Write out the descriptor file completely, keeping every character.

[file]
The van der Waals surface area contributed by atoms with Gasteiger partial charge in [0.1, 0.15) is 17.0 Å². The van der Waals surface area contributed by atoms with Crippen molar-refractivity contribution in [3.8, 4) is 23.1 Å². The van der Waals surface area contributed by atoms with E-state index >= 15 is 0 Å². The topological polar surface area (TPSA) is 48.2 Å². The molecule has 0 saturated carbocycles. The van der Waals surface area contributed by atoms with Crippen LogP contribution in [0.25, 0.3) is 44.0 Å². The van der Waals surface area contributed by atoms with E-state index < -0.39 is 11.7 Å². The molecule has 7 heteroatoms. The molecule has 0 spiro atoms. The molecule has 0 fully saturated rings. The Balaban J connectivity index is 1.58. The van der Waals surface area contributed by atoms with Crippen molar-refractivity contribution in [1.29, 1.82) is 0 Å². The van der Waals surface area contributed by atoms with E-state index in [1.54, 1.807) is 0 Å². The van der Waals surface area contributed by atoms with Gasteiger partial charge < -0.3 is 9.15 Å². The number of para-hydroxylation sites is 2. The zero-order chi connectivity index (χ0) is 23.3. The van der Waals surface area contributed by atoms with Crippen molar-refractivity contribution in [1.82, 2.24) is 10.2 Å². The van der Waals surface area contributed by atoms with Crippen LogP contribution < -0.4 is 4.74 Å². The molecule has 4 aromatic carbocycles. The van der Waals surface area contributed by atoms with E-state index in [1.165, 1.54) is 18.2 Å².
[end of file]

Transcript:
The van der Waals surface area contributed by atoms with Gasteiger partial charge in [0.1, 0.15) is 17.0 Å². The van der Waals surface area contributed by atoms with Crippen molar-refractivity contribution in [3.8, 4) is 23.1 Å². The van der Waals surface area contributed by atoms with E-state index >= 15 is 0 Å². The topological polar surface area (TPSA) is 48.2 Å². The molecule has 0 saturated carbocycles. The van der Waals surface area contributed by atoms with Crippen LogP contribution in [0.25, 0.3) is 44.0 Å². The van der Waals surface area contributed by atoms with E-state index < -0.39 is 11.7 Å². The molecule has 7 heteroatoms. The molecule has 0 spiro atoms. The molecule has 0 fully saturated rings. The Balaban J connectivity index is 1.58. The van der Waals surface area contributed by atoms with Crippen molar-refractivity contribution in [1.29, 1.82) is 0 Å². The van der Waals surface area contributed by atoms with E-state index in [1.54, 1.807) is 0 Å². The van der Waals surface area contributed by atoms with Gasteiger partial charge < -0.3 is 9.15 Å². The number of para-hydroxylation sites is 2. The zero-order chi connectivity index (χ0) is 23.3. The van der Waals surface area contributed by atoms with Crippen molar-refractivity contribution in [1.82, 2.24) is 10.2 Å². The van der Waals surface area contributed by atoms with Crippen LogP contribution < -0.4 is 4.74 Å². The molecule has 4 aromatic carbocycles. The van der Waals surface area contributed by atoms with E-state index in [1.165, 1.54) is 18.2 Å².